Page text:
Having been at war for over 10 years, we have a nation of combat vets and contractors that have seen more action than many of our WWII vets. It has been said that only a small percentage of Americans stood up to the British War machine in the Revolutionary War. Americans are better armed and trained today than at any time in our nation’s history. Think about what would happen if just our nation’s veterans stood up. People have been buying more guns and ammunition in the past five years than any time in my life. The guns and ammunition are out there along with the talent to use them.
Kool-Aid Drinkers is the term I use to describe the Jonestown voluntarily massacre where the Peoples Temple Agricultural Project, a dedicated community western Guyana by the Peoples Temple led by cult leader Jim Jones intentionally drank poison Kool-Aid. Over 900 people died.
In every law enforcement, government and military agency or branch, there are a small number of Kool-Aid drinkers who would blindly follow orders. They would either be purged internally by their co-workers or people they attacked would stop their gene pool.
Also, at the police tactical team level, all members “volunteer” for the job and they can have the individual integrity to terminate their team service at any time if their profession becomes corrupt or misguided. I know many a good officer that has done that in the past.
Finally, there would be a certain number of American Kool-Aid drinkers that would turn in their weapons if asked. I believe it would be a small percentage as there are always those that do not have the will to resist or fight and they are not needed should thing get tough.
History of “Gun-Free Zones”
Our nation’s history is filled with examples of “gun-free” zones failed.
The Aurora Colorado movie massacre and the recent Connecticut shooting are two that come to mind. Also, remember the Fort Hood massacre where an Islamic extremist Major Nidal Malik Hasan killed 13 soldiers because our military bases are gun free zones. Combat trained soldiers had to be rescued by a security guard. That is embarrassing.
Evil came to all of these places and everyone was disarmed and not ready to fight back because they were gun free zones.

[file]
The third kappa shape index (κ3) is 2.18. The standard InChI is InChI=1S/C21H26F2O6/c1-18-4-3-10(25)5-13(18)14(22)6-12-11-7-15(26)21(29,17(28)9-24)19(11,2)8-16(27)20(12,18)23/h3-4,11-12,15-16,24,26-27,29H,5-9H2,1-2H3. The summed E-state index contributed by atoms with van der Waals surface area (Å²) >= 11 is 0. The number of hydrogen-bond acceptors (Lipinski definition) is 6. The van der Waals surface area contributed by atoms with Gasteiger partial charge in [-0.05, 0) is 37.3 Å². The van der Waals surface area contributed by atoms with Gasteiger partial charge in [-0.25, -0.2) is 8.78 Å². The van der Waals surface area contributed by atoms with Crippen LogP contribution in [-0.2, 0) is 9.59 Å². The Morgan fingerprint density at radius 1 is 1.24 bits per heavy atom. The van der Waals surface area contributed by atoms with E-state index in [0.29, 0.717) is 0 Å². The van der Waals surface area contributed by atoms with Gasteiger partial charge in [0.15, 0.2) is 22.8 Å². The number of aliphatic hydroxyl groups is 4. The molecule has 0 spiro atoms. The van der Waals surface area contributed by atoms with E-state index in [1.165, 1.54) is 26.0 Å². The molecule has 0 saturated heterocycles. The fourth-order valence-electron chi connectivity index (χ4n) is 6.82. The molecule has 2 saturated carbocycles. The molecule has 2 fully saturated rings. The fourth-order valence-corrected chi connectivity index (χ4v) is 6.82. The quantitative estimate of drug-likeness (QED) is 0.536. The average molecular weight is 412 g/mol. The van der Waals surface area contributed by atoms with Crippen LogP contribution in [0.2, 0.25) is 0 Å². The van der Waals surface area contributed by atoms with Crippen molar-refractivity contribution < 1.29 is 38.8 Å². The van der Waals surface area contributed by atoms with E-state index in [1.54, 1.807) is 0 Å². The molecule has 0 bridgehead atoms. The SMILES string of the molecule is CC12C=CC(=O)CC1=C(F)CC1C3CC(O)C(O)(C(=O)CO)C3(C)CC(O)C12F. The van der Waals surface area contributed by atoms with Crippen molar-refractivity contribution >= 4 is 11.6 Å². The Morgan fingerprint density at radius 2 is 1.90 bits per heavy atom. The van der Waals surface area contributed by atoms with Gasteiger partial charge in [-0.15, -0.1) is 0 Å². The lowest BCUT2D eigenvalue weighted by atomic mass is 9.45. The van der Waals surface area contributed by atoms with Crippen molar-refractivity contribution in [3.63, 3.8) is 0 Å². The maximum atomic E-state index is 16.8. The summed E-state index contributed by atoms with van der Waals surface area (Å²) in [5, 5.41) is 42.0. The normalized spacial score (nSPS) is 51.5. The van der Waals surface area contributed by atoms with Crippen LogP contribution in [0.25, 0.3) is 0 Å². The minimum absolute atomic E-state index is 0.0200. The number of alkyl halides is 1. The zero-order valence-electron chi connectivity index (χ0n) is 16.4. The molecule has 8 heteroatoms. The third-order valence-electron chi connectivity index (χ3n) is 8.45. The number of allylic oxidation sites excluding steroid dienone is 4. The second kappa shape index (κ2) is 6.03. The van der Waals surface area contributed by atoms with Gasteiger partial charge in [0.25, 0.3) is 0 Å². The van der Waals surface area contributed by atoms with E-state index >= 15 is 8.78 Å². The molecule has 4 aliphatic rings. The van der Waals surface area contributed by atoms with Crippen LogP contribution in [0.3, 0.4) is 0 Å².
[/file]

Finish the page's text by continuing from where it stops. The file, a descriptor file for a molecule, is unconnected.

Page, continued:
Think what would happen at a national level if the American people were disarmed. Another evil would come along either from inside our country or outside of it and resulting in our downfall.
How about others in recent history:
In 1929, the Soviet Union established gun control. From 1929 to 1953, about 20 million dissidents, unable to defend themselves, were rounded up and exterminated.
In 1911, Turkey established gun control. From 1915 to 1917, 1.5 million Armenians, unable to defend themselves, were rounded up and exterminated.
Germany established gun control in 1938 and from 1939 to 1945, a total of 13 million Jews and others who were unable to defend themselves were rounded up and exterminated.
China established gun control in 1935. From 1948 to 1952, 20 million political dissidents, unable to defend themselves were rounded up and exterminated
Guatemala established gun control in 1964. From 1964 to 1981, 100,000 Mayan Indians, unable to defend themselves, were rounded up and exterminated.
Uganda established gun control in 1970. From 1971 to 1979, 300,000 Christians, unable to defend themselves, were rounded up and exterminated.
Cambodia established gun control in 1956. From 1975 to 1977, one million educated people, unable to defend themselves, were rounded up and exterminated.
Defenseless people rounded up and exterminated in the 20th Century because of gun control: 56 million.
Write your state representatives and let them know how you feel about this issue. I would like to think that most states would refuse the order.
Next, at the local level, talk to your Sheriff or Chief of Police and ask them if they would allow or support the federal government in their confiscation of firearms. Put them on the spot now and hold them accountable. I like to think that most states would refuse the order.
Should firearm confiscation begin, solutions are simple. If they cannot live in a community, they cannot work in a community. If their house goes away while they are at work confiscating guns, so be it. Allow them to leave with their family and what possessions they can pack in their car. Point them to California and let them know all the Hollywood types would be happy to financially support them in the fantasy land they wish to live in and that they are not welcome in Free America.